• Emergency Elevator Service: Activation of automatic initiating devices associated with elevator operation are used to initiate emergency elevator functions, such as recall of associated elevator cab(s). Recall will cause the elevator cabs to return to the ground level for use by fire service response teams and to ensure that cabs do not return to the floor of fire incidence. Phases of operation include primary recall (typically the ground level), alternate/secondary recall (typically a floor adjacent to the ground level – used when the initiation occurred on the primary level), illumination of the 'fire hat' indicator when an alarm occurs in the elevator hoistway or associated control room, and in some cases shunt trip (disconnect) of elevator power (generally used where the control room or hoistway is protected by fire sprinklers).
  • Public Address Rack (PAR): An Audio public address rack shall be interfaced with fire alarm system, by adding signaling control relay module to either rack power supply unit, or to main amplifier driving this rack. the purpose is to "mute" the BGM(background music) of this rack in case of emeregency in case of fire initiating true alarm.

UK fire alarm system categories[edit]

There are many types of fire alarm systems each suited to different building types and applications. A fire alarm system can vary dramatically in both price and complexity, from a single panel with a detector and sounder in a small commercial property to an addressable fire alarm system in a multi-occupancy building. Systems have to protect both buildings and occupants.[7]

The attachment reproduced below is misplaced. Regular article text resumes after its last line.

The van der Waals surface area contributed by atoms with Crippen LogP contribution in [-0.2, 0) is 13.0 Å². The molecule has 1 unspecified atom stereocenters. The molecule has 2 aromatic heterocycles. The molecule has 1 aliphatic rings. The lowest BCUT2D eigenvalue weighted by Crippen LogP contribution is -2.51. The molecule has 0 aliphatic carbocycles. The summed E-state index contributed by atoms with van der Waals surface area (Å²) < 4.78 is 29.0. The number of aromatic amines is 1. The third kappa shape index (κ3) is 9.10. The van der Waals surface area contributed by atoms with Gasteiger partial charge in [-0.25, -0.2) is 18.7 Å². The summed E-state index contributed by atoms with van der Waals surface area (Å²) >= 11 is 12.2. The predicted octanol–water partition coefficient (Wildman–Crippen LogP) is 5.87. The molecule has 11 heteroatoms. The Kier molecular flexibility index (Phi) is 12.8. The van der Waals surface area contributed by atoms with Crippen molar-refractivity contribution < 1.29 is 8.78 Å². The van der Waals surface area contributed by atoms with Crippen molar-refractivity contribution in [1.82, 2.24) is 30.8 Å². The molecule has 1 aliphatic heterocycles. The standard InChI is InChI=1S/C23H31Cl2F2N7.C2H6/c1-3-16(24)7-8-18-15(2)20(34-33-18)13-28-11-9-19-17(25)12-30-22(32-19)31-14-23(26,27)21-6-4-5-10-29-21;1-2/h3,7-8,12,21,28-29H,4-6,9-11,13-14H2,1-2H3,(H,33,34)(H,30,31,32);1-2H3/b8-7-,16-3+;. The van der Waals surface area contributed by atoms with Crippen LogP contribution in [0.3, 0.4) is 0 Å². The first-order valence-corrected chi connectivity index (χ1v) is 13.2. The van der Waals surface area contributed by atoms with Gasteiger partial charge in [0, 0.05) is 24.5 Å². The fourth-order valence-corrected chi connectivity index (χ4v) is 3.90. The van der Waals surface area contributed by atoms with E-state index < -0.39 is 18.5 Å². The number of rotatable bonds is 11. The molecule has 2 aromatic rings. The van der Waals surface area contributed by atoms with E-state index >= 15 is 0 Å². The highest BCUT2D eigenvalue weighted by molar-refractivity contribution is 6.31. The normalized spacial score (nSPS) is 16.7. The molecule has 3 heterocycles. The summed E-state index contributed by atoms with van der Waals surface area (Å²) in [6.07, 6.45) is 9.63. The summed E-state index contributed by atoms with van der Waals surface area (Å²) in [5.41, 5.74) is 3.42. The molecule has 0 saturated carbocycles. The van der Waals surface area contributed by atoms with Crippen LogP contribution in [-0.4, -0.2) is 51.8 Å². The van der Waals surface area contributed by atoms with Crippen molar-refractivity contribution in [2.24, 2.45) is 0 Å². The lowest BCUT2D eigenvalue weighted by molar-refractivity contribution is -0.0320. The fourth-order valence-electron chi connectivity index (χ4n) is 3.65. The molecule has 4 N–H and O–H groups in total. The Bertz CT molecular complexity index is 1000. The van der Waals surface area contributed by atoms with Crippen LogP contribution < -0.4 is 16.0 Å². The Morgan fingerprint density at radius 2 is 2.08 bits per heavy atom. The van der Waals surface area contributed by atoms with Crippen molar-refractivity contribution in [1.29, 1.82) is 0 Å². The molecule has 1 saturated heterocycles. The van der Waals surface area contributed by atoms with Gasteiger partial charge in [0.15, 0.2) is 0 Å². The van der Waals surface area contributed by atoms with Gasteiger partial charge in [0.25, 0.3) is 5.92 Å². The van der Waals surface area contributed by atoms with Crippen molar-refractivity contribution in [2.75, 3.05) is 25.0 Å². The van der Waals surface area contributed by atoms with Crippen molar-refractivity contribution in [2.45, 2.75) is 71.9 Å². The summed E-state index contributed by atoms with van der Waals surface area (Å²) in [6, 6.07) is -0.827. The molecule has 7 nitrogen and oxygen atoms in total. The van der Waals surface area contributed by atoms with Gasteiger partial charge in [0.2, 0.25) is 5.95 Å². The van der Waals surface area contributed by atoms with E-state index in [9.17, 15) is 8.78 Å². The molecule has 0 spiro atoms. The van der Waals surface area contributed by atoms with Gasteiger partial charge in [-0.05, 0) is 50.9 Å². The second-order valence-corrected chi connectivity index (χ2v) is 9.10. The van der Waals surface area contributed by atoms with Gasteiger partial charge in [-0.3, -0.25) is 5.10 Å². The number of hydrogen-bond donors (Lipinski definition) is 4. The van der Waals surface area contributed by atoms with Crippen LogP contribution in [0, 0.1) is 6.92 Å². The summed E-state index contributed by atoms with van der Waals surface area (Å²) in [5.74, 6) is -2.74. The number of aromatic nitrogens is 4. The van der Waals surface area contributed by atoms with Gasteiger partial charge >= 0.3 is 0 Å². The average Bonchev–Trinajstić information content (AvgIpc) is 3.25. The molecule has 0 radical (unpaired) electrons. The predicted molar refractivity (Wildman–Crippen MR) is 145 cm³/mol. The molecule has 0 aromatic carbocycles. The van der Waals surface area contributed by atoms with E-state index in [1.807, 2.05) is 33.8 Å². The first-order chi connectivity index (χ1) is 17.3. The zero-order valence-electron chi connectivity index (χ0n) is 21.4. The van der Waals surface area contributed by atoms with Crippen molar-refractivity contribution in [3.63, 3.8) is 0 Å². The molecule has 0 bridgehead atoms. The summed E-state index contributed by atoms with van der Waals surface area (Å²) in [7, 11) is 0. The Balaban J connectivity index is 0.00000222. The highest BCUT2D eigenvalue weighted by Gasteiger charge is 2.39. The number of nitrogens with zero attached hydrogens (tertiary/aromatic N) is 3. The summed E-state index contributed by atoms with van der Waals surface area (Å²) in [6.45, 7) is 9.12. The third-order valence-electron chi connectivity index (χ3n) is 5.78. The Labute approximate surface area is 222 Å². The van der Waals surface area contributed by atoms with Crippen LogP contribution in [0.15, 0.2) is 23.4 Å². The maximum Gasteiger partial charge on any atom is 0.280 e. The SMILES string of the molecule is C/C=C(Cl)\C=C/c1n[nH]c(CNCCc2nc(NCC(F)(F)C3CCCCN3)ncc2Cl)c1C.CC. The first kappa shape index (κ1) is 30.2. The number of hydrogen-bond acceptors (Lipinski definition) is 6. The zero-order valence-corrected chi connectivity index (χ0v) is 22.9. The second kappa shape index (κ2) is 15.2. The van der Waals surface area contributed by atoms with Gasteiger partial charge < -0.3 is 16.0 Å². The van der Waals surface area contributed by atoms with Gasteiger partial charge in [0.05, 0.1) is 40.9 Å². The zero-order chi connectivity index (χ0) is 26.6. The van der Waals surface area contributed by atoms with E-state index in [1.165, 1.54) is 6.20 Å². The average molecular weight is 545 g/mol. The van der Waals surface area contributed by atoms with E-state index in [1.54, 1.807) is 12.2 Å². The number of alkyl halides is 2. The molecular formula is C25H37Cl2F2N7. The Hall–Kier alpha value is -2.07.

The categories of fire alarm systems are L if they are designed to protect life, P to protect buildings and M if they are manual systems.[8]

M Manual systems, e.g. hand bells, gongs, etc. These may be purely manual or manual electric, the latter may have call points and sounders. They rely on the occupants of the building discovering the fire and acting to warn others by operating the system. Such systems form the basic requirement for places of employment with no sleeping risk.
P1 The system is installed throughout the building – the objective being to call the fire brigade as early as possible to ensure that any damage caused by fire is minimized. Small low risk areas can be excepted, such as toilets and cupboards less than 1m².
P2 Detection should be provided in parts of the building where the risk of ignition is high and/or the contents are particularly valuable. Category 2 systems provide fire detection in specified parts of the building where there is either high risk or where business disruption must be minimised.
L1 A category L1 system is designed for the protection of life and which has automatic detectors installed throughout all areas of the building (including roof spaces and voids) with the aim of providing the earliest possible warning. A category L1 system is likely to be appropriate for the majority of residential care premises. In practice, detectors should be placed in nearly all spaces and voids. With category 1 systems, the whole of a building is covered apart from minor exceptions.
L2 A category L2 system designed for the protection of life and which has automatic detectors installed in escape routes, rooms adjoining escape routes and high hazard rooms. In a medium sized premises (sleeping no more than ten residents), a category L2 system is ideal. These fire alarm systems are identical to an L3 system but with additional detection in an area where there is a high chance of ignition, e.g., kitchen) or where the risk to people is particularly increased (e.g., sleeping risk).